Inarguably, your home’s ductwork is one of the most important parts of your HVAC system. If the spinal cord supports the human body, the ductwork is the backbone of your HVAC heating or cooling system.
Today’s forced-air HVAC systems use this system of ducts to facilitate the travel of hot or cold air across the system so that it may finally blow out through the unit’s fan and into the room.
Without well-maintained ductwork, your HVAC system would not run efficiently, and without what is called Plenum, your ductwork would not be coordinated or smooth.
The Plenum, small a term as it is, is not to be overlooked when it comes to dealing with the seamless operation of your HVAC heating or cooling system- understandable, it is an integral component in the ductwork.
Questions of Plenum may arise for homeowners whenever there is an issue of repair or any replacement needed. In this article, we address different aspects concerning the role and importance of Plenum in a ducted heating or cooling system.
What is Plenum In HVAC? What does it do?
If we were given the chance to use only two words to describe the work of Plenum, it would be Air Distribution.
As you know, the ductwork in any air conditioning or heating system is concerned with the travel and transport of air so that the warm or cool air required may adequately reach the vents and blow into different rooms of the house as required.
Thus, we need something that helps to push and circulate the warm or cold air through the ducts and make the entire system work, and this is where the Plenum establishes its authority.
Through Plenum boxes, the air is taken into the ducted interior, circulated throughout the ducts, and removed when it is necessary.
With the so-called ‘plenum boxes placed in the system, hot and cold air is variably put out, and used air is not only absorbed back in so that it doesn’t mingle with the fresh air in the house, but it is also recycled and re-circulated within the system so as to maintain consistency and reduce risks of overload.
The plenum is located right after the air filters- and you might recognize this as another reason emphasizing the importance of cleaning or maintaining your air filters.
Dirty filters can mess with the air and stop the functioning of the plenum boxes entirely, causing the whole HVAC system to act up.
This is why it is significant that homeowners don’t abstain from gathering knowledge about internal parts like plenum, as a good plenum installation can improve the overall efficiency of your cooling/heating system and the quality of air.
Keep in mind that the plenum is not the same thing as a duct. Where a duct can mean a tube or a pipe that acts as a passageway of air, the plenum comes in boxes and generally maintains a consistent share of hot/cold air inside of it.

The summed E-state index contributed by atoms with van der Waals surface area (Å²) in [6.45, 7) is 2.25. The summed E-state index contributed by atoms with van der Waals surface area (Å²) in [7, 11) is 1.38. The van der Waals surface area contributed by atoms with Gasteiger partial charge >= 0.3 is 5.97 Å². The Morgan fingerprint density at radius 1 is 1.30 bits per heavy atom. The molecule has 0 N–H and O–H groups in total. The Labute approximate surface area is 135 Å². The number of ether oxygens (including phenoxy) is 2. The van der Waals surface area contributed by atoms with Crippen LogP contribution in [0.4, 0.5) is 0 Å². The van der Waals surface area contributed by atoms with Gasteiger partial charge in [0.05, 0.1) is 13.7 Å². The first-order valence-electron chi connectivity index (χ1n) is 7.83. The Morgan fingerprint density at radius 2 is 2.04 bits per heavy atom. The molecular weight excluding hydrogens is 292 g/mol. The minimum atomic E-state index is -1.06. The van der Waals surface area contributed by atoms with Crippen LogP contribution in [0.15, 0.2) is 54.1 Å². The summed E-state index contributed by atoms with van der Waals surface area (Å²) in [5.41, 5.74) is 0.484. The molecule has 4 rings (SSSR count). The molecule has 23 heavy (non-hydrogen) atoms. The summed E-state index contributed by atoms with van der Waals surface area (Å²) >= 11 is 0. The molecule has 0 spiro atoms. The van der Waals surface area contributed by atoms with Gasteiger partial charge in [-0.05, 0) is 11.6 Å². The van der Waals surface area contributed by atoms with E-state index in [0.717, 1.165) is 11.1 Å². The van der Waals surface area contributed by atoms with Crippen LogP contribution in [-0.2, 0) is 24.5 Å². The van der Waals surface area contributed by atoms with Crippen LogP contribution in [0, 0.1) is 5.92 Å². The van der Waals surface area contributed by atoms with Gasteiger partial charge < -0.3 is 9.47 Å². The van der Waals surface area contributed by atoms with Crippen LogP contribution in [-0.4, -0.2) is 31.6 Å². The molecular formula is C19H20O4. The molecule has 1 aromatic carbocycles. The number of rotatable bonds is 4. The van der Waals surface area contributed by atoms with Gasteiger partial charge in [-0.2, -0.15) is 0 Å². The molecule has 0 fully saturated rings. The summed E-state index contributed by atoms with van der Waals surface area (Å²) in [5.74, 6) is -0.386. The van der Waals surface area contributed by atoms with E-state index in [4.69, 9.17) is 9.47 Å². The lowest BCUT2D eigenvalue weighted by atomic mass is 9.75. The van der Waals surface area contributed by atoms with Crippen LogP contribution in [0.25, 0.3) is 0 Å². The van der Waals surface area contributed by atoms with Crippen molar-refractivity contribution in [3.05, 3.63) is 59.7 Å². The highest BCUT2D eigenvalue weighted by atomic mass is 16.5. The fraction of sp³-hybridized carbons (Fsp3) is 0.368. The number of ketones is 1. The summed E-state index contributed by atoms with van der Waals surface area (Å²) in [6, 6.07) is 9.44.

Types of Plenum
As you understand, the role of a plenum is variable and useful. It can help absorb, keep and remove hot/cold air. To do all this, your HVAC’s internal system makes use of two plenums in each system to maintain the balance in every air distribution cycle.
The Supply plenum comes first, and basically kickstarts the process of air circulation. Made of metal, a supply box, naturally, acts as an extension to the supply outlet, i.e, and the visible units of heating/cooling systems like Air Conditioners or furnaces.
Any air that is brought in by the ducts is subject to go through the supply plenum. In turn, the supply plenum, also known as the intake plenum, has certain tubes or runners that emerge from the supply plenum and distribute air to the other components such as cylinders, etc.
The supply plenum follows the air filter and thus is vulnerable to easy clogs and blockages from dust and debris. Any failure on the supply plenum’s part can trigger a whole system shut-down.
The second type of plenum in any HVAC system is the Return Plenum. The return Plenum is concerned with getting rid of used air in a room.
To be clearer, whenever any newly heated/cooled air is pumped into a room, the air from the previous cycle of heating/cooling is already lingering in the area. This air is pulled back into the internal system, and it is refreshed and reused to heat or cool the room.
Like supply plenums, return plenums too have air filters that need to be dealt with at the first sign of malfunction, as a dirty filter can make the vents and ducts susceptible to the growth of mold and bacterial material.